I saw this situation quite clearly with my Gymno. balzanii group. But with my OHs, the same two always pair up and spawn (and chase away the others), take care of their young for 1.5-2 months till I remove the fry, then spawn again. I did see some aggression when I took the fry out prematurely, as if the male was blaming the female for losing the fry, but it didn't appear that he wanted to mate again immediately.
 

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Discussion Starter · #5 ·
I take all life very seriously :)) That is why I am on here reading and asking so many questions, I agree with all you said, but I am researching all BEFORE I even set the new tank up:), like to have a natural habitat setting, all my tanks are happy and breeding like crazy..............thought the eartheaters would be interesting to study and enjoy :)
I only mentioned the 1"ers because that is the size them seem to get here, then they are gone. I haven't read anywhere about the aggressiveness of the male, that is good to know. This may make me rethink things.

Will work on getting my tank set up and keep reading and listening, thanks for all your help everyone :)) I love this hobby :)
 

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IME the fastest turnaround time for females is just under 3 weeks. If the males want to breed before that, you may have a problem.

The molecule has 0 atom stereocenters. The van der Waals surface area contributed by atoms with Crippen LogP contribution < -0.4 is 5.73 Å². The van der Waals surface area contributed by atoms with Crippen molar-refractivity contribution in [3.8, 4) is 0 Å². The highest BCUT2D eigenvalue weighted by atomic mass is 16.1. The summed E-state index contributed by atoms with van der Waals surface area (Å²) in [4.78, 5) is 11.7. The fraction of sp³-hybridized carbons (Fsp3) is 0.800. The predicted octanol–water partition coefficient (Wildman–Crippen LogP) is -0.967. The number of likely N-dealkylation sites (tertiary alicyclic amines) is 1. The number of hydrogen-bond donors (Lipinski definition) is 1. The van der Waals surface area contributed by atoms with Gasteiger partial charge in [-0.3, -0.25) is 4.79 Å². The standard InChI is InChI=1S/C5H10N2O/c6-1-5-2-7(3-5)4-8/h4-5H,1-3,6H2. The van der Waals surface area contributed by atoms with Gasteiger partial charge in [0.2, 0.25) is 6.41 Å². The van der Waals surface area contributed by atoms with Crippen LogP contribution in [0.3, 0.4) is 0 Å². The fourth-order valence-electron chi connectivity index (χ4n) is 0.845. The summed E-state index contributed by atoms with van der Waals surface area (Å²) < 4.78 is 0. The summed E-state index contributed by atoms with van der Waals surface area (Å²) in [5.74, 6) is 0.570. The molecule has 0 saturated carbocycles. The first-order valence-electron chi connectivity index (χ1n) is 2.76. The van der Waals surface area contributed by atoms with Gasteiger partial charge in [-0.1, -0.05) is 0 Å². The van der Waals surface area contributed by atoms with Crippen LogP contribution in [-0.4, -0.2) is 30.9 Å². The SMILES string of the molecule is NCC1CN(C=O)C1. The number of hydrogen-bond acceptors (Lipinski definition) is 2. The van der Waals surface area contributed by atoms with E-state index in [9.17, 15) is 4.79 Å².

However, they are very good parents and will defend their fry for at least 4-6 weeks. It's a lot of fun to watch and to me the most rewarding part. They will even chew up pellets and spit them out for the fry to eat.

When the fry reach about 1.5", both parents will be ready (and eager) to breed again. They'll become impatient with the fry. If you remove the fry then, they'll breed again and start the next cycle.

In short, IME, leave the fry with the parents and you won't have aggression problems.
 

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Discussion Starter · #7 ·
YEAHHHHE, thanks so much, good to know about leaving fry to avoid male agression :))
I really like these guys. I'm excited......will keep ya posted, thanks again ! Getting tank ready, so when LFS gets them in I'm good to go :) Watching courtship, and parent care is some of the best part for me too. Making a natural habitat and good enviroment and watching things flourish. So fun.
 

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Hi peathenster,

I had one female that had spawned with both the dominant male and later on a subdominant male. The local breeder who I bought my juveniles off, keeps a trio of 1 male and 2 females in a 75 gallon tank, and his male will alternate spawning with each female. Ed Burress, another member on here, had two pairs in a 75 gallon tank and he witnessed and reported on here that his "pairs" would swap partners.
 

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Thanks DFF. Ed is a good friend and I actually got some of his stock a few years ago.

I thought you meant the harem breeding activity like G. balzanii, where one male roams and breeds with multiple females but doesn't stay with any of them - he courts, spawns and moves on, without caring for the fry or even guarding the eggs....females do all the work.
 

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Discussion Starter · #10 ·
Good info exchange, was just reading in one article about how 2 pairs that had spawned at the same time faked each other out during fry swaping and one male snacked on the others fry :(
Guess all fish are a bit diff, like people :) Love all the info. been reading old posts, seems a pair and 2 pairs are doable n the 75, a trio of two females one male may be good too, will see what I can find and go from there :) Thanks